During our wandering we stumbled upon the secluded Gothic cloister which encloses the Well of the Geese (Font de les Oques) where 13 white geese are kept, the number explained by the assertion that Eulalia was 13 when she was martyred.
After communing with the geese for a bit we found our way to the front of the cathedral for the main event. Each Sunday the citizens of Barcelona gather in front of the cathedral for for the Sardana Dances. Some to dance, other just to watch and listen to the cobla.
After this it was back to the hotel to recombobulate and have a snack. The walk back was met by extremely large throngs of people jamming La Rambla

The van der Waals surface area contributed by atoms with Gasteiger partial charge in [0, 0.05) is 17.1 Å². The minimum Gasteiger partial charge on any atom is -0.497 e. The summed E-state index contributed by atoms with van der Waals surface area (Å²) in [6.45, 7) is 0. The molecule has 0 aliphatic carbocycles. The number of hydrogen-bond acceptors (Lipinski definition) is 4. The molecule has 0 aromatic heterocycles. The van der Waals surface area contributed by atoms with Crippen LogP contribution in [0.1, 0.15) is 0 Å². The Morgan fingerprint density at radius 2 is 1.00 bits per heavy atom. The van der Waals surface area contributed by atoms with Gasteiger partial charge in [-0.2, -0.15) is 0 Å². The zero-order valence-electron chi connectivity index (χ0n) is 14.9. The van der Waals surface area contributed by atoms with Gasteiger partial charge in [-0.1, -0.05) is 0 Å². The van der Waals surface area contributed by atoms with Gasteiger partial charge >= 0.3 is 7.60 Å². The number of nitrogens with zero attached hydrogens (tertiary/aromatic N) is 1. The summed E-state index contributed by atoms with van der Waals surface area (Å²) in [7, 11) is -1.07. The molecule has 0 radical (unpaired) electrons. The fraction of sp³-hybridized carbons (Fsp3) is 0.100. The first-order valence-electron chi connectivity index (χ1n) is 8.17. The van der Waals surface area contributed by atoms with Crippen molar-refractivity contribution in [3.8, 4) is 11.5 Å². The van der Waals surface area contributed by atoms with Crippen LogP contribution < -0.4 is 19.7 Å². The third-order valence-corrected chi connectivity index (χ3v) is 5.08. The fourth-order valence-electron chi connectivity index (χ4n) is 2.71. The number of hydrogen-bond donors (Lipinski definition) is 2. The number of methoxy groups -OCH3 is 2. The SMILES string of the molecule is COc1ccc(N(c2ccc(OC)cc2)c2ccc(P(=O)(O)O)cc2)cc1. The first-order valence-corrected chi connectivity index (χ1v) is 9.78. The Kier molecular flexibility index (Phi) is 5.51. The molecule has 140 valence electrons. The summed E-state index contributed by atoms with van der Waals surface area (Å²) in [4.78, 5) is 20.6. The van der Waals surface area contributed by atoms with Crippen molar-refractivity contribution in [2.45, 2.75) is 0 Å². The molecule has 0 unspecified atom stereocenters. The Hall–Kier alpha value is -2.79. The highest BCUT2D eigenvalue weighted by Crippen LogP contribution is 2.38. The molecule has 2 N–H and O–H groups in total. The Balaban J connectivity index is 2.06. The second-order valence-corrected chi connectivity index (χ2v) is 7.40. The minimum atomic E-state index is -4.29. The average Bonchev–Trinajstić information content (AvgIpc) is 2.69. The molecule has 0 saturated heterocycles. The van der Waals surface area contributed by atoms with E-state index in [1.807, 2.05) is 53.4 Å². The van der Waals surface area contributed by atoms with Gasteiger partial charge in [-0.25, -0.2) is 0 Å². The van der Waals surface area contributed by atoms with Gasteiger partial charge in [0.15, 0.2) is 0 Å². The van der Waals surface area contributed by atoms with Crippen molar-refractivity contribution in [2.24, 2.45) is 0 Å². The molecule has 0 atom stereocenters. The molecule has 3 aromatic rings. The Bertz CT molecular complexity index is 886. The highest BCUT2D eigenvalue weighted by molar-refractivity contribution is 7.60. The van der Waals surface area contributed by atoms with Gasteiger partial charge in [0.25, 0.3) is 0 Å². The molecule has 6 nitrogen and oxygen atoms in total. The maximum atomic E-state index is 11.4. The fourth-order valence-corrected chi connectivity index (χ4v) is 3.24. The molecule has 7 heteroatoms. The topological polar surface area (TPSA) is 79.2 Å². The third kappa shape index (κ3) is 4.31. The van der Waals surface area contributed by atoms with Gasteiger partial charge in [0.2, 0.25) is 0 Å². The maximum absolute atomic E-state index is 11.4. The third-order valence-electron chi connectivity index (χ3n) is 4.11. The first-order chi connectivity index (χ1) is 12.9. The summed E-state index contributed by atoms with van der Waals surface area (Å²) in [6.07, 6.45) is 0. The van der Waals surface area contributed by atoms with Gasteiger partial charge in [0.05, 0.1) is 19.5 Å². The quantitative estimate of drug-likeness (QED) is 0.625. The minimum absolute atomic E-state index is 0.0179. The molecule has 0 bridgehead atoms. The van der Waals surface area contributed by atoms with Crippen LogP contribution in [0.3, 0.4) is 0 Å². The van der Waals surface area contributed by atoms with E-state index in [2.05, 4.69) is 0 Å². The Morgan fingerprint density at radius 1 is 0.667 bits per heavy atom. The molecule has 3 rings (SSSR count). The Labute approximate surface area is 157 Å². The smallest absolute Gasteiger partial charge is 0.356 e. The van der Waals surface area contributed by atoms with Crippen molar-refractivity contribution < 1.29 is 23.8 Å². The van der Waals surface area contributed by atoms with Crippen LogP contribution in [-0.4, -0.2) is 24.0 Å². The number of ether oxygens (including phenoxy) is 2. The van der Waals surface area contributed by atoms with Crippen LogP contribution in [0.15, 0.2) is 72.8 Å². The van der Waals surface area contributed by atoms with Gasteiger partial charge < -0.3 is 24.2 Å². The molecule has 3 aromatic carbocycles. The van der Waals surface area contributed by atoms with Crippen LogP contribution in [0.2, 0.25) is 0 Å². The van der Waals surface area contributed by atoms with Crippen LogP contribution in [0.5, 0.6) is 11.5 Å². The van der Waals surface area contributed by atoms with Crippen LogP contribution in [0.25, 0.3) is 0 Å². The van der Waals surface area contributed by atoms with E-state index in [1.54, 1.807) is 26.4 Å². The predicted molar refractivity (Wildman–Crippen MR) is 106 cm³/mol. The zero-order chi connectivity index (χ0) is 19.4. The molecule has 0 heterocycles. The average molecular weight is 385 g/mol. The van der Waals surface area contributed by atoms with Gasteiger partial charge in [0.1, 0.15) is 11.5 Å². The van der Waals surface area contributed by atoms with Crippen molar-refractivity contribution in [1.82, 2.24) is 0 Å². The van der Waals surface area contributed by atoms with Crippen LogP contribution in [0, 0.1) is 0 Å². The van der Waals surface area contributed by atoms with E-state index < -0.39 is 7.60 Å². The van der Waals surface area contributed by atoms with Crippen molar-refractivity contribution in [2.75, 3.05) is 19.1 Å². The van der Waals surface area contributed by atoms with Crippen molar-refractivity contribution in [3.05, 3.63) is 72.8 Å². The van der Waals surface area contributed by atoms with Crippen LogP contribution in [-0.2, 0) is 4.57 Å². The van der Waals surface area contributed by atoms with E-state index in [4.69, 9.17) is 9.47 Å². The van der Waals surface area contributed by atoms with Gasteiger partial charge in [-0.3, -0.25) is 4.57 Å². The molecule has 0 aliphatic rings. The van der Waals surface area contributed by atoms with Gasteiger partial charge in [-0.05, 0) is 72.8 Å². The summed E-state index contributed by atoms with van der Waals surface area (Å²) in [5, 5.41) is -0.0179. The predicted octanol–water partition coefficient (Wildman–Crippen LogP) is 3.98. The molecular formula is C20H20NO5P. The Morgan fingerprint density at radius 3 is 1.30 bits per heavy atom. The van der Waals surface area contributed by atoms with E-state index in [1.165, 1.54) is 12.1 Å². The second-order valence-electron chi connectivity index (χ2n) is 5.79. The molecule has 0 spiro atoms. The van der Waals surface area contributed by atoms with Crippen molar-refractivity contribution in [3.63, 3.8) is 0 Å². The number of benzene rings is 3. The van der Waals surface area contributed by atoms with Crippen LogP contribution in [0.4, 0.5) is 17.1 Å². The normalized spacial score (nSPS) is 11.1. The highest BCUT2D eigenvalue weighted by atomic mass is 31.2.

Next up, La Sagrada Familia
After collecting ourselves back at the hotel room we headed out and braved the metro to go see La Sagrada Familia, a cathedral designed by Antoni Gaudi. Construction began in 1882 and is not expected to be completed until 2026.
The structure is amazing to see in person. I was particularly happy to have my very wide angle Sony 16-35mm lens with me to capture a few images. These are both done using HDR techniques that involve taking 3 separate photos, each with a different exposure setting, and blending the images together to create one high dynamic range image that brings our the detail and evens out the overall exposure.
And later that evening for a night shot